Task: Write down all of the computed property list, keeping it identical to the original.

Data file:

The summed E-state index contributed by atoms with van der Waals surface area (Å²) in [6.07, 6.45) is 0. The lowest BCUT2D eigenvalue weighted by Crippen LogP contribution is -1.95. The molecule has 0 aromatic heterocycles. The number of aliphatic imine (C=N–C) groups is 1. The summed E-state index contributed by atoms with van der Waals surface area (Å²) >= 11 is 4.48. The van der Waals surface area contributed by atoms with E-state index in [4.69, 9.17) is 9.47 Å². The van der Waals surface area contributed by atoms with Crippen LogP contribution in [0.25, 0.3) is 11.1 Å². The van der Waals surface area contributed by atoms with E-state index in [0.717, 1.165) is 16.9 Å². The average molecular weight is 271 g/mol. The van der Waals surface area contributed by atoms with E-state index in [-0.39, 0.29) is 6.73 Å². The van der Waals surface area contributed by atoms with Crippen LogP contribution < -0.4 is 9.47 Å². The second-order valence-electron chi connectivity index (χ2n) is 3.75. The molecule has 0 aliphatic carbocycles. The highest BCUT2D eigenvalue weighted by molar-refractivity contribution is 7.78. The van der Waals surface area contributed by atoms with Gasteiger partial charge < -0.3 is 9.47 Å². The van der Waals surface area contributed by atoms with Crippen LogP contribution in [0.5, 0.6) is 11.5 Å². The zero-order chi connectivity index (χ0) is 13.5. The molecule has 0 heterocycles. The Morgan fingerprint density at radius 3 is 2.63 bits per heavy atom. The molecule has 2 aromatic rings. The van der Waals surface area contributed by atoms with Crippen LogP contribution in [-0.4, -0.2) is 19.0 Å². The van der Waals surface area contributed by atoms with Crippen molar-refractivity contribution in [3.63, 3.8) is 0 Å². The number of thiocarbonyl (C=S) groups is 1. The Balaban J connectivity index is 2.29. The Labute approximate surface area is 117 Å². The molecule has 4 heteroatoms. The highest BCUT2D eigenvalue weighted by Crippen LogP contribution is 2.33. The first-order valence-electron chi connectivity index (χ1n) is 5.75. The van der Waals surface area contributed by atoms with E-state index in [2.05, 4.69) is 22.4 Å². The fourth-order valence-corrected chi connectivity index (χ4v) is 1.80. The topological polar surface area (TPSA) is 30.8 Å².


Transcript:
The summed E-state index contributed by atoms with van der Waals surface area (Å²) in [6.07, 6.45) is 0. The lowest BCUT2D eigenvalue weighted by Crippen LogP contribution is -1.95. The molecule has 0 aromatic heterocycles. The number of aliphatic imine (C=N–C) groups is 1. The summed E-state index contributed by atoms with van der Waals surface area (Å²) >= 11 is 4.48. The van der Waals surface area contributed by atoms with E-state index in [4.69, 9.17) is 9.47 Å². The van der Waals surface area contributed by atoms with Crippen LogP contribution in [0.25, 0.3) is 11.1 Å². The van der Waals surface area contributed by atoms with E-state index in [0.717, 1.165) is 16.9 Å². The average molecular weight is 271 g/mol. The van der Waals surface area contributed by atoms with E-state index in [-0.39, 0.29) is 6.73 Å². The van der Waals surface area contributed by atoms with Crippen LogP contribution < -0.4 is 9.47 Å². The second-order valence-electron chi connectivity index (χ2n) is 3.75. The molecule has 0 aliphatic carbocycles. The highest BCUT2D eigenvalue weighted by molar-refractivity contribution is 7.78. The van der Waals surface area contributed by atoms with Gasteiger partial charge < -0.3 is 9.47 Å². The van der Waals surface area contributed by atoms with Crippen LogP contribution in [0.5, 0.6) is 11.5 Å². The zero-order chi connectivity index (χ0) is 13.5. The molecule has 0 heterocycles. The Morgan fingerprint density at radius 3 is 2.63 bits per heavy atom. The molecule has 2 aromatic rings. The van der Waals surface area contributed by atoms with Crippen LogP contribution in [-0.4, -0.2) is 19.0 Å². The van der Waals surface area contributed by atoms with Crippen molar-refractivity contribution in [3.63, 3.8) is 0 Å². The number of thiocarbonyl (C=S) groups is 1. The Balaban J connectivity index is 2.29. The Labute approximate surface area is 117 Å². The molecule has 4 heteroatoms. The highest BCUT2D eigenvalue weighted by Crippen LogP contribution is 2.33. The first-order valence-electron chi connectivity index (χ1n) is 5.75. The van der Waals surface area contributed by atoms with E-state index in [2.05, 4.69) is 22.4 Å². The fourth-order valence-corrected chi connectivity index (χ4v) is 1.80. The topological polar surface area (TPSA) is 30.8 Å².